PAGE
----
[ ar-uh-besk ]
/ ˌær əˈbɛsk /


Fine Arts. a sinuous, spiraling, undulating, or serpentine line or linear motif.
a pose in ballet in which the dancer stands on one leg with one arm extended in front and the other leg and arm extended behind.
a short, fanciful musical piece, typically for piano.
any ornament or ornamental object, as a rug or mosaic, in which flowers, foliage, fruits, vases, animals, and figures are represented in a fancifully combined pattern.


decorated with or characterized by arabesques: arabesque design.

Nearby words

  1. arab-american,
  2. arab-israeli conflict,
  3. arab.,
  4. araban,
  5. arabel,
  6. arabia,
  7. arabia deserta,
  8. arabia felix,
  9. arabia petraea,
  10. arabian

Origin of arabesque

1605–15; < French < Italian arabesco ornament in Islamic style, literally, Arabian, equivalent to Arab(o) Arab + -esco -esque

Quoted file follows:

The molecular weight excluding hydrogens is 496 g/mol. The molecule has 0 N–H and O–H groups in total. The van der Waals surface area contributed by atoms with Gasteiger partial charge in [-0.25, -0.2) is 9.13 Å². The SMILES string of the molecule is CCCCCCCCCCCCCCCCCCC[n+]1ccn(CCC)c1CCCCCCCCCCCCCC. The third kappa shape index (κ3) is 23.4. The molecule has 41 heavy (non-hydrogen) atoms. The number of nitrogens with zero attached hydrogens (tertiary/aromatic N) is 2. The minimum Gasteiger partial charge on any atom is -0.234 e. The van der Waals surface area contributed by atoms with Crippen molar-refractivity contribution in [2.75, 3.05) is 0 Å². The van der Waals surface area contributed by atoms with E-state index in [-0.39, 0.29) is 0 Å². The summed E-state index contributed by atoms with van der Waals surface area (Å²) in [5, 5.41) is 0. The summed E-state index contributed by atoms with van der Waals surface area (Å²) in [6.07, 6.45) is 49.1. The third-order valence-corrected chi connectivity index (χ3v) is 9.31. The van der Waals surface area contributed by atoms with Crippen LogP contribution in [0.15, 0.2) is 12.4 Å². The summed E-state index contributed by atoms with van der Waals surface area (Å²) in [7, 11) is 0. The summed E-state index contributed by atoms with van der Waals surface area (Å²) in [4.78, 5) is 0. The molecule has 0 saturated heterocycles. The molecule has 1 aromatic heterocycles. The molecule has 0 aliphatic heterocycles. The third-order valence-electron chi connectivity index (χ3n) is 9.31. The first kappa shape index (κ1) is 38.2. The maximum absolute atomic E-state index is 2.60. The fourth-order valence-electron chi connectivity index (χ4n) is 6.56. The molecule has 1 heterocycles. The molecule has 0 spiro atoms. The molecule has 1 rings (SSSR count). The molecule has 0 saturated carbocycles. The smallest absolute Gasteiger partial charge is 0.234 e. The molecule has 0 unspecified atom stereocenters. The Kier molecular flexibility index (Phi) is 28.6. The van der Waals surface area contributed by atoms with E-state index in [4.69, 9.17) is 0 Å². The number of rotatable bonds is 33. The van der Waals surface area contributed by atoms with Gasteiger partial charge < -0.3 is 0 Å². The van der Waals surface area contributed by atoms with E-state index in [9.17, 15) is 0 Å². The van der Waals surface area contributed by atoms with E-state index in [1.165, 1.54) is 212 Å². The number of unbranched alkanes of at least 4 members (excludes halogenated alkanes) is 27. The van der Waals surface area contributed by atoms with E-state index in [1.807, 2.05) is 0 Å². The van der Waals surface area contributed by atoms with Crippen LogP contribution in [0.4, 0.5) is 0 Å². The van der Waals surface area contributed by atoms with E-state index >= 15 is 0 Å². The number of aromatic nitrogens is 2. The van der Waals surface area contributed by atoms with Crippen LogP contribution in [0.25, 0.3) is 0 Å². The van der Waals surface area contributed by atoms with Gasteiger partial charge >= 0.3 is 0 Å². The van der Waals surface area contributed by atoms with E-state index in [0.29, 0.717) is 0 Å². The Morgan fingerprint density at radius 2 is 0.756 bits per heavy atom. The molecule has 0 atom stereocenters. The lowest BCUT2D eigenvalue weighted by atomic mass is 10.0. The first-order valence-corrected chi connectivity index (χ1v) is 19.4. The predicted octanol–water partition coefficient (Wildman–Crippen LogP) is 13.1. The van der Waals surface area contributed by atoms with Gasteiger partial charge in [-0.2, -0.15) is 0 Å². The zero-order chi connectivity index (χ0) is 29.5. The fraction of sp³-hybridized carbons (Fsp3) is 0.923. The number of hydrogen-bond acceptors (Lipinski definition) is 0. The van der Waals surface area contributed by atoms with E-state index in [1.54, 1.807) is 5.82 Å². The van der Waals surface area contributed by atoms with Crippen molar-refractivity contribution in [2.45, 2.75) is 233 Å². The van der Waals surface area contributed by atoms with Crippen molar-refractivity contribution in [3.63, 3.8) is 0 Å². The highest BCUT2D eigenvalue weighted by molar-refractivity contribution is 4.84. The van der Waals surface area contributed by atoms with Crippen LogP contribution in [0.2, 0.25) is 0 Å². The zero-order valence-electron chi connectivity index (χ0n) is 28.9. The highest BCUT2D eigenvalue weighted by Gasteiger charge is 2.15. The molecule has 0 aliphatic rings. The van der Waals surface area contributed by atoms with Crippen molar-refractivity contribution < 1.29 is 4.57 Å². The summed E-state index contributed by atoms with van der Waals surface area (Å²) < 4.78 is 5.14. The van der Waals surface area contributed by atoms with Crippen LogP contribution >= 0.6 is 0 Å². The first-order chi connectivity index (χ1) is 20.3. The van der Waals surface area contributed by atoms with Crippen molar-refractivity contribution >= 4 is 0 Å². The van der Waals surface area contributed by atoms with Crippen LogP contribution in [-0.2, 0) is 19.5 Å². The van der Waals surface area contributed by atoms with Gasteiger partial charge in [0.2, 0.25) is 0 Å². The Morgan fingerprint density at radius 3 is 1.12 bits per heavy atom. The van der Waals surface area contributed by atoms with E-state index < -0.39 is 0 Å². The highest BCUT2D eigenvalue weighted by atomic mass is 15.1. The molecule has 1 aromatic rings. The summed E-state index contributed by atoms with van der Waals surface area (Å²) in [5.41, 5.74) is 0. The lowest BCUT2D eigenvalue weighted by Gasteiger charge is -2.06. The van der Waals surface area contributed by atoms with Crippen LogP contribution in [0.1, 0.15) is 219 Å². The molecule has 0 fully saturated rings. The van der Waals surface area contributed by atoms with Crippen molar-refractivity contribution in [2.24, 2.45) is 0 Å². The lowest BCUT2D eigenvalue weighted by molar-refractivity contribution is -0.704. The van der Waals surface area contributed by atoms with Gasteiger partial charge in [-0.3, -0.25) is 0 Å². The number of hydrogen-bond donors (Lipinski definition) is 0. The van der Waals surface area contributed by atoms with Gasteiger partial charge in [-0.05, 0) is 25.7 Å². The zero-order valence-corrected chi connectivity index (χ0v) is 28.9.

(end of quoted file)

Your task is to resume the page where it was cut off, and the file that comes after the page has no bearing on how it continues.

Related formsar·a·besque·ly, adverb Unabridged Based on the Random House Unabridged Dictionary, © Random House, Inc. 2019

Examples from the Web for arabesque

British Dictionary definitions for arabesque


/ (ˌærəˈbɛsk) /


ballet a classical position in which the dancer has one leg raised behind and both arms stretched out in one of several conventional poses
music a piece or movement with a highly ornamented or decorated melody
  1. a type of curvilinear decoration in painting, metalwork, etc, with intricate intertwining leaf, flower, animal, or geometrical designs
  2. a design of flowing lines


designating, of, or decorated in this style

Word Origin for arabesque

C18: from French, from Italian arabesco in the Arabic style

Collins English Dictionary - Complete & Unabridged 2012 Digital Edition © William Collins Sons & Co. Ltd. 1979, 1986 © HarperCollins Publishers 1998, 2000, 2003, 2005, 2006, 2007, 2009, 2012

Word Origin and History for arabesque



1610s, "Moorish or Arabic ornamental design," from French arabesque (16c.), from Italian arabesco, from Arabo "Arab," with reference to Moorish architecture. As a ballet pose, first attested 1830. Musical sense, in reference to an ornamented theme, is from 1864, originally the title given by Robert Schumann to one of his piano pieces.

Online Etymology Dictionary, © 2010 Douglas Harper